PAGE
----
This name is not universally accepted. Some authorities treat it as a synonym of Acalypha villicaulis Hochst., but we are following the treatment in 'World Checklist of Selected Plant Families', accepting the correct name for this species as Acalypha brachiata with Acalypha villicaulis treated as a synonym[
Acalypha chariensis Beille
Acalypha haplostyla Pax
Acalypha hirsuta Hochst. ex A.Rich.
Acalypha languida E.Mey.
Acalypha petiolaris Hochst. ex C.Krauss
Acalypha rehmannii Pax
Acalypha senegalensis Pax & K.Hoffm.
Acalypha senensis Klotzsch
Acalypha sidifolia A.Rich.
Acalypha tenuis Müll.Arg.
Acalypha villicaulis Hochst. ex A.Rich.
Acalypha zambesica Müll.Arg.
Ricinocarpus languidus Kuntze
Ricinocarpus petiolaris (Hochst. ex C.Krauss) Kuntze
Ricinocarpus senensis (Klotzsch) Kuntze
Ricinocarpus sidifolius (A.Rich.) Kuntze
Ricinocarpus tenuis (Müll.Arg.) Kuntze
Ricinocarpus villicaulis (Hochst. ex A.Rich.) Kuntze
Ricinocarpus zambesicus (Müll.Arg.) Kuntze
Photograph by: JMK
Creative Commons Attribution-Share Alike 3.0
Acalypha brachiata is an erect perennial plant producing more or less woody stems up to 2 metres tall from a woody rootstock[
The plant is often harvested from the wild for local medicinal use.
Tropical Africa - Senegal to Ethiopia, south to Namibia, Botswana and S. Africa.
Woodland and grassland, and also in coastal and lakeshore grassland, sometimes in riverine and submontane forest, at elevations from sea-level to 2,200 metres[
The steam of a leaf decoction is inhaled to treat fever[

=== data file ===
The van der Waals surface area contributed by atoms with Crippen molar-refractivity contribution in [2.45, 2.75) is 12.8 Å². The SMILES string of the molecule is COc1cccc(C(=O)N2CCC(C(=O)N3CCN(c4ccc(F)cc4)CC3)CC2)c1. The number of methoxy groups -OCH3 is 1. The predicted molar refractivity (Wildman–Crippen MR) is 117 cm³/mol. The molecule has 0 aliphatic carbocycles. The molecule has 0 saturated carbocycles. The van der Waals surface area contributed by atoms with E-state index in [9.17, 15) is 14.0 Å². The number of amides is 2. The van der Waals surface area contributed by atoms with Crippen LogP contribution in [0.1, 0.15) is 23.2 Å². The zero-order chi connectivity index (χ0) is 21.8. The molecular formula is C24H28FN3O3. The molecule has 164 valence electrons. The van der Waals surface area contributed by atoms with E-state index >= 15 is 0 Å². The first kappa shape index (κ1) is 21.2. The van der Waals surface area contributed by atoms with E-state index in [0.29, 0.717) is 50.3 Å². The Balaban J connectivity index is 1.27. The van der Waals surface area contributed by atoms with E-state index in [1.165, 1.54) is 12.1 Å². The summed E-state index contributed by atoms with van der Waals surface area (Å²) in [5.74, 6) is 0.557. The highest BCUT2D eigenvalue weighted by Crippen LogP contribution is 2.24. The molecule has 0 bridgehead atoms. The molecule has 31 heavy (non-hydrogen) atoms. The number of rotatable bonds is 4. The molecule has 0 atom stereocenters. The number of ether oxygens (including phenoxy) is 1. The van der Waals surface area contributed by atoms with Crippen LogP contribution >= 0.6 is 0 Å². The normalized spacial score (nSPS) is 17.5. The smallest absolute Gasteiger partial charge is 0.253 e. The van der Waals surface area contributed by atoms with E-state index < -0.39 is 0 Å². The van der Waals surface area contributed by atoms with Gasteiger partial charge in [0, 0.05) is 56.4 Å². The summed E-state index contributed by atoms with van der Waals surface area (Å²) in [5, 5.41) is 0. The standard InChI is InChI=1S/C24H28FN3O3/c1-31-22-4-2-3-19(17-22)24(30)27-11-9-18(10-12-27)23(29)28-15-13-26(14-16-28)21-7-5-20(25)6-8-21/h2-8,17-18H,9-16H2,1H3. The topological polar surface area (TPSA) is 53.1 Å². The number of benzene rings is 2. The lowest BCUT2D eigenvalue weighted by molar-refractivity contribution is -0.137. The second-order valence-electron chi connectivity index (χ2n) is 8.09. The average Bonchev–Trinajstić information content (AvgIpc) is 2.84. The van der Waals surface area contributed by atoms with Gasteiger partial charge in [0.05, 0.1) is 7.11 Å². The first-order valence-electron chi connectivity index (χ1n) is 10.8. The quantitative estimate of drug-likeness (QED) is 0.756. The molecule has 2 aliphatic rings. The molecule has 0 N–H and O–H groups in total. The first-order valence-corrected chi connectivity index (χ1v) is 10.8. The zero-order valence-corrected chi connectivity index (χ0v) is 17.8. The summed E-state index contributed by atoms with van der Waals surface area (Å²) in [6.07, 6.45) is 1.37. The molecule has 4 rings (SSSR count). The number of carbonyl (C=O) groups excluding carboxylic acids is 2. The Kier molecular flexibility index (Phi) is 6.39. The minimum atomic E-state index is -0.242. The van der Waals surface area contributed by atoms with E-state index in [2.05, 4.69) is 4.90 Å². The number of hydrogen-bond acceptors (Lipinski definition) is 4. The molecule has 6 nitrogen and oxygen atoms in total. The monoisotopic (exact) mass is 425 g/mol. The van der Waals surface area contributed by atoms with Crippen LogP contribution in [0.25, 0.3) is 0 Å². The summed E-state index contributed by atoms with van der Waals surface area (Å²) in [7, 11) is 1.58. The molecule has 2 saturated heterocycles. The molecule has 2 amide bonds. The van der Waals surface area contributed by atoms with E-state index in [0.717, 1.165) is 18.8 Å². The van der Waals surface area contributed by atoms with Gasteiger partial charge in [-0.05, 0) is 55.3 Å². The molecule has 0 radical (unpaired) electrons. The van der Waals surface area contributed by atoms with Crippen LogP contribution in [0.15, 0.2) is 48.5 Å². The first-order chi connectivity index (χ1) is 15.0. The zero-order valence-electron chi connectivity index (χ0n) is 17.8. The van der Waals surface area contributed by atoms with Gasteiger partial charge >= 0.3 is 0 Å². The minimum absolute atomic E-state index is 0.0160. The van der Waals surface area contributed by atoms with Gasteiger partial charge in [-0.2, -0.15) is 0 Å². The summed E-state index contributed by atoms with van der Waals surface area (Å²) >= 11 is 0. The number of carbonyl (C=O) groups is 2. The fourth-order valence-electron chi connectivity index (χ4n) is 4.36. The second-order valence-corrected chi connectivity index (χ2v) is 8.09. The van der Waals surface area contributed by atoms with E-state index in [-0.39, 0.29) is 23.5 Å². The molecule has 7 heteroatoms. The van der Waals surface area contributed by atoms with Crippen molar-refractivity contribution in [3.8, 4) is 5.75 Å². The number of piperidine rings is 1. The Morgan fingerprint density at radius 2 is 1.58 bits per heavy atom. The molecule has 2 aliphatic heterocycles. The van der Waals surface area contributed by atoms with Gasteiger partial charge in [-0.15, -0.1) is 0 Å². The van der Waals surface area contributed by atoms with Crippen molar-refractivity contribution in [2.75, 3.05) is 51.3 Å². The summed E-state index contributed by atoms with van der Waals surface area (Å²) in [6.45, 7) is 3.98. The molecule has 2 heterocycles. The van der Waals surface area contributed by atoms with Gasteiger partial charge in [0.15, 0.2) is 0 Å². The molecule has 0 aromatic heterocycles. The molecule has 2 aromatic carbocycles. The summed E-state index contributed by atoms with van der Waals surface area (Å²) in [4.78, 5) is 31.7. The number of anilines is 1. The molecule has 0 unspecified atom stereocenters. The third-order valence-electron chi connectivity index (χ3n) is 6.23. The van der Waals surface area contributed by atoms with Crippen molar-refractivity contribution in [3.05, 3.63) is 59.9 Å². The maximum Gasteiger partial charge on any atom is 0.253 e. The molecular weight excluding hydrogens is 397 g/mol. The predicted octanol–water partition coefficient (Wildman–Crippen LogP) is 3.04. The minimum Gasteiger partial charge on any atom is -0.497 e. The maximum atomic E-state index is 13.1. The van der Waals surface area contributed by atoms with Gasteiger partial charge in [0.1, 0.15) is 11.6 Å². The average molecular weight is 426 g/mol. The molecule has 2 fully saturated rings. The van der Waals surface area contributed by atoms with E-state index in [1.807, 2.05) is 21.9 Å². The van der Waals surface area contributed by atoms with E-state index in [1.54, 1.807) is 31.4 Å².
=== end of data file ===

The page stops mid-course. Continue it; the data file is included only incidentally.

]. Leaf ash in water is taken to treat elephantiasis[
]. A leaf maceration is taken to treat epilepsy[
The chopped leaves, or an infusion of the leaves, are used to improve the healing of wounds and sores[
]. The pounded and heated leaves are applied to wasp stings[
The fresh or dried aerial parts are crushed and the decoction drunk to treat liver diseases[
The pounded leaves, twigs and flowers are applied to snakebites[
The roots are aphrodisiac and astringent. A decoction is widely used to treat diarrhoea, including bloody diarrhoea; it is also used in the treatment of coughs and asthma; to prevent premature ejaculation; as an abortifacient and contraceptive; and is given to children who suffer from burning urine[
The root powder, or a paste made with the powder and fat, is applied locally to treat itch[
]. The water in which roots are soaked is used to bathe constipated babies, whilst the water may also be drunk[
If you have any useful information about this plant, please leave a comment. Comments have to be approved before they are shown here.